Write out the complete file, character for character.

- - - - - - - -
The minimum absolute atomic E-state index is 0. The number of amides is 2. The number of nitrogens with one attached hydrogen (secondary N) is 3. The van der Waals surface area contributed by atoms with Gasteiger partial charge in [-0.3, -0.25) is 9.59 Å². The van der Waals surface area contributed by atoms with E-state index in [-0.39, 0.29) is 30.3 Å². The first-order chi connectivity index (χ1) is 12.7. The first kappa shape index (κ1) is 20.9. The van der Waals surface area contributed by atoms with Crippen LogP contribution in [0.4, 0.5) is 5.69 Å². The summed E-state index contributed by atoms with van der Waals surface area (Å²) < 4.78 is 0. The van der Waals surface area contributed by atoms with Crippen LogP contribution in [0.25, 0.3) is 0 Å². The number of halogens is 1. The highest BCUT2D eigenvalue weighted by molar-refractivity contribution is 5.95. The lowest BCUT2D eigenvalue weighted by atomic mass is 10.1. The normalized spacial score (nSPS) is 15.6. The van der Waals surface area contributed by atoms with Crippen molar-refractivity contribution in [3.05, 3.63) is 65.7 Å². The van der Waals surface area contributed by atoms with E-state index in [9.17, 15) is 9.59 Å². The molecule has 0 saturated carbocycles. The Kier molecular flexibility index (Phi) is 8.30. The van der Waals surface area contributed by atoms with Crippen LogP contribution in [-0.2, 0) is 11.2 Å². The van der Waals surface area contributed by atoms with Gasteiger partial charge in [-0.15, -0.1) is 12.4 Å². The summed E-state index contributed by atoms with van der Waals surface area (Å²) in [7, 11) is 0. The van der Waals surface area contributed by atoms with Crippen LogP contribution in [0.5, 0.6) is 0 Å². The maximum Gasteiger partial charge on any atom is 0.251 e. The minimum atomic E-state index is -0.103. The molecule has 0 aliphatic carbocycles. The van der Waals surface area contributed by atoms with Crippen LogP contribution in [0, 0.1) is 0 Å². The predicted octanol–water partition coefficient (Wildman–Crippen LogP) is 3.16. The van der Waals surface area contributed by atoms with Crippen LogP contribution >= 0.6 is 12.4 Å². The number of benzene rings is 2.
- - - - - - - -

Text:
The minimum absolute atomic E-state index is 0. The number of amides is 2. The number of nitrogens with one attached hydrogen (secondary N) is 3. The van der Waals surface area contributed by atoms with Gasteiger partial charge in [-0.3, -0.25) is 9.59 Å². The van der Waals surface area contributed by atoms with E-state index in [-0.39, 0.29) is 30.3 Å². The first-order chi connectivity index (χ1) is 12.7. The first kappa shape index (κ1) is 20.9. The van der Waals surface area contributed by atoms with Crippen LogP contribution in [0.4, 0.5) is 5.69 Å². The summed E-state index contributed by atoms with van der Waals surface area (Å²) < 4.78 is 0. The van der Waals surface area contributed by atoms with Crippen LogP contribution in [0.25, 0.3) is 0 Å². The number of halogens is 1. The highest BCUT2D eigenvalue weighted by molar-refractivity contribution is 5.95. The lowest BCUT2D eigenvalue weighted by atomic mass is 10.1. The normalized spacial score (nSPS) is 15.6. The van der Waals surface area contributed by atoms with Crippen molar-refractivity contribution in [3.05, 3.63) is 65.7 Å². The van der Waals surface area contributed by atoms with E-state index in [9.17, 15) is 9.59 Å². The molecule has 0 saturated carbocycles. The Kier molecular flexibility index (Phi) is 8.30. The van der Waals surface area contributed by atoms with Crippen LogP contribution in [-0.2, 0) is 11.2 Å². The van der Waals surface area contributed by atoms with Gasteiger partial charge in [-0.15, -0.1) is 12.4 Å². The summed E-state index contributed by atoms with van der Waals surface area (Å²) in [7, 11) is 0. The van der Waals surface area contributed by atoms with Crippen LogP contribution in [0.5, 0.6) is 0 Å². The maximum Gasteiger partial charge on any atom is 0.251 e. The minimum atomic E-state index is -0.103. The molecule has 0 aliphatic carbocycles. The van der Waals surface area contributed by atoms with Crippen LogP contribution in [0, 0.1) is 0 Å². The predicted octanol–water partition coefficient (Wildman–Crippen LogP) is 3.16. The van der Waals surface area contributed by atoms with Crippen LogP contribution >= 0.6 is 12.4 Å². The number of benzene rings is 2.